When the Bradley Fighting Vehicle comes rumbling down your street, and the M242 Bushmaster is pointed at your hidey-hole, the battle ends, and you lose. If you’re a “prepper” with 8-foot reinforced concrete walls, or if you’ve got a small arsenal in your gun safe, it doesn’t matter.
Big Brother is coming, and eventually coming for you. But we can do something about it: Repeal the 14th Amendment.
What Erick wrote about secession today (and the followups here and here) certainly pricked some ears. I can tell you that the discussion around the writer’s table here at The Resurgent (we don’t have an actual table, but if we did, it would be loaded with pork rinds, jerky and Bourbon) has been lively today. Can’t say we all agree 100 percent on everything, but that’s the fun–we respect each other and don’t resort to stupid attacks.
My opinion has been pretty clear all along, that the 14th Amendment has almost single-handedly destroyed federalism and made reconciliation between citizens holding diametrically opposed and mutually exclusive concepts of liberty and civil discourse, social responsibility, equality and justice, fairly impossible.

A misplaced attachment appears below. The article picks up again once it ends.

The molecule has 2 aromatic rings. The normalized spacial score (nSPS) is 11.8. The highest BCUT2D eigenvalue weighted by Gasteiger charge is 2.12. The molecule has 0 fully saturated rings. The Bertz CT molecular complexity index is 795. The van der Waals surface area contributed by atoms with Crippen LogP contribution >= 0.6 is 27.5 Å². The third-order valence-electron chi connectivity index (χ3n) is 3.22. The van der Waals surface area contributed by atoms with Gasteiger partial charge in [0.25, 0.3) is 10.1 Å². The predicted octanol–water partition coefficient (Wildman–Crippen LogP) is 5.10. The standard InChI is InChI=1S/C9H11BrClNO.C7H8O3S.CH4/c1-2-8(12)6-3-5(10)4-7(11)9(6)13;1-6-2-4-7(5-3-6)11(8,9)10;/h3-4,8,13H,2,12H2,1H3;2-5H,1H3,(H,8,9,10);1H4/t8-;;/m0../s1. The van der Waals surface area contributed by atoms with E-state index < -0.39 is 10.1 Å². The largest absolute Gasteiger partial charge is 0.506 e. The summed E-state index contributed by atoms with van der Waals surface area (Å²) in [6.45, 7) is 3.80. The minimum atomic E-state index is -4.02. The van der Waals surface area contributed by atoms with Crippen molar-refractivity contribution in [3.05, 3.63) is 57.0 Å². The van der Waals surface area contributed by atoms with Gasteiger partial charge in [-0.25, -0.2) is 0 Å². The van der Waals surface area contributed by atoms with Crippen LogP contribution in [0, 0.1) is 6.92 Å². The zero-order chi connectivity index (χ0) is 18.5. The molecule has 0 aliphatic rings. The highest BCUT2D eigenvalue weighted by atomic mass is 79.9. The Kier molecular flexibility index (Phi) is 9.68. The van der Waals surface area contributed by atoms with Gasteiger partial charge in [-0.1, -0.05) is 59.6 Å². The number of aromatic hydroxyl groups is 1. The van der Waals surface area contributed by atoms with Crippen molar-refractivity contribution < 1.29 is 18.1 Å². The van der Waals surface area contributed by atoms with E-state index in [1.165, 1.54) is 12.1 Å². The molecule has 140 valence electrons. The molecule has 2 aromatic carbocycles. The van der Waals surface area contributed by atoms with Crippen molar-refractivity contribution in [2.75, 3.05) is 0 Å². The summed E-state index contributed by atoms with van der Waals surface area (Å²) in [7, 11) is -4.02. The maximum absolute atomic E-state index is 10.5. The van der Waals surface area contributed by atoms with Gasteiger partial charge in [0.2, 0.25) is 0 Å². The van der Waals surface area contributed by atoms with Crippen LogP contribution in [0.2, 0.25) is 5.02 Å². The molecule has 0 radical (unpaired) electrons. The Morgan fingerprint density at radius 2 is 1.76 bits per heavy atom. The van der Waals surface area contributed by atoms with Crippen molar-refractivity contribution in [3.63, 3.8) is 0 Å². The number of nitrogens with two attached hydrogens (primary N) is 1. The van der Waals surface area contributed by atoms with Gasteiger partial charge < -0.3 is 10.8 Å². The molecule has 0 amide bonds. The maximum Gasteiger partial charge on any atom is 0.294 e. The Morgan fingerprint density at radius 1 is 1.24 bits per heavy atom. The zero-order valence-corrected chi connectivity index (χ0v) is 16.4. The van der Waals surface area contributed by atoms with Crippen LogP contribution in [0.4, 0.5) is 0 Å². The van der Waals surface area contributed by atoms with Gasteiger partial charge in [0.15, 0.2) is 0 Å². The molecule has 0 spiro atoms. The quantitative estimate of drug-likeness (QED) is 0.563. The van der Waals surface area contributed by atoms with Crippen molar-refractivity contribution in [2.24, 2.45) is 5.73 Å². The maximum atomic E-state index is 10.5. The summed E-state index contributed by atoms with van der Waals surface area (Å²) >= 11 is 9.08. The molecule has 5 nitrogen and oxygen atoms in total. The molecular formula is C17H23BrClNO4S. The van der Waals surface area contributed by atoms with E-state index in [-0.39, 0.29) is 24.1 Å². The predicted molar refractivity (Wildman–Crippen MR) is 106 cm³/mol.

This particular clause is the most troubling:
“No state shall make or enforce any law which shall abridge the privileges or immunities of citizens of the United States; nor shall any state deprive any person of life, liberty, or property, without due process of law; nor deny to any person within its jurisdiction the equal protection of the laws.”
It has been the source of “penumbras” and “emanations” that have overturned the will of state voters and constituencies by ever-adventurous black-robed individuals who have been given almost unlimited power in the federal judiciary to force states to “get in line.”
I don’t have a problem with the federal government stepping in to protect the natural rights of people who have been deprived or systematically discriminated against in the legal system, but I do have a problem when those decisions are de-facto applied across the nation. It seems that every right the Supreme Court finds in the “equal protection” and “due process” clauses strips a right that is enshrined in our Declaration of Independence: The right to self-determination.